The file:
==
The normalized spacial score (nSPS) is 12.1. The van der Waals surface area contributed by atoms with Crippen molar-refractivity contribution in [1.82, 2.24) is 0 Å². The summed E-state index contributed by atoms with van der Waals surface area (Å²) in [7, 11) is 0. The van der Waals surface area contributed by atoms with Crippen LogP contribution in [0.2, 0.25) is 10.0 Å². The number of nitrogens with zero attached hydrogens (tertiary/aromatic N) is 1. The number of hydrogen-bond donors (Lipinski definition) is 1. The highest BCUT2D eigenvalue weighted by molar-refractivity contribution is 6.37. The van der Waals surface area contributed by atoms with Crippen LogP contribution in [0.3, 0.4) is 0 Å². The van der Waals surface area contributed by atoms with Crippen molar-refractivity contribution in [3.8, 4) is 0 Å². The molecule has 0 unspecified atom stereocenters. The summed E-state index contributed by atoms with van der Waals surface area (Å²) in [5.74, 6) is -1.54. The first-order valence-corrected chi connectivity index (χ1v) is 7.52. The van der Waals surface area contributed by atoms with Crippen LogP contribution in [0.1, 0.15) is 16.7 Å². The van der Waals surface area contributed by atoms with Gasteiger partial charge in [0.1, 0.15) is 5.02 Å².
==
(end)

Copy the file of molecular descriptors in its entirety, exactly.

The normalized spacial score (nSPS) is 12.1. The van der Waals surface area contributed by atoms with Crippen molar-refractivity contribution in [1.82, 2.24) is 0 Å². The summed E-state index contributed by atoms with van der Waals surface area (Å²) in [7, 11) is 0. The van der Waals surface area contributed by atoms with Crippen LogP contribution in [0.2, 0.25) is 10.0 Å². The number of nitrogens with zero attached hydrogens (tertiary/aromatic N) is 1. The number of hydrogen-bond donors (Lipinski definition) is 1. The highest BCUT2D eigenvalue weighted by molar-refractivity contribution is 6.37. The van der Waals surface area contributed by atoms with Crippen LogP contribution in [0.3, 0.4) is 0 Å². The van der Waals surface area contributed by atoms with Crippen molar-refractivity contribution in [3.8, 4) is 0 Å². The molecule has 0 unspecified atom stereocenters. The summed E-state index contributed by atoms with van der Waals surface area (Å²) in [5.74, 6) is -1.54. The first-order valence-corrected chi connectivity index (χ1v) is 7.52. The van der Waals surface area contributed by atoms with Crippen LogP contribution in [0.1, 0.15) is 16.7 Å². The van der Waals surface area contributed by atoms with Gasteiger partial charge in [0.1, 0.15) is 5.02 Å².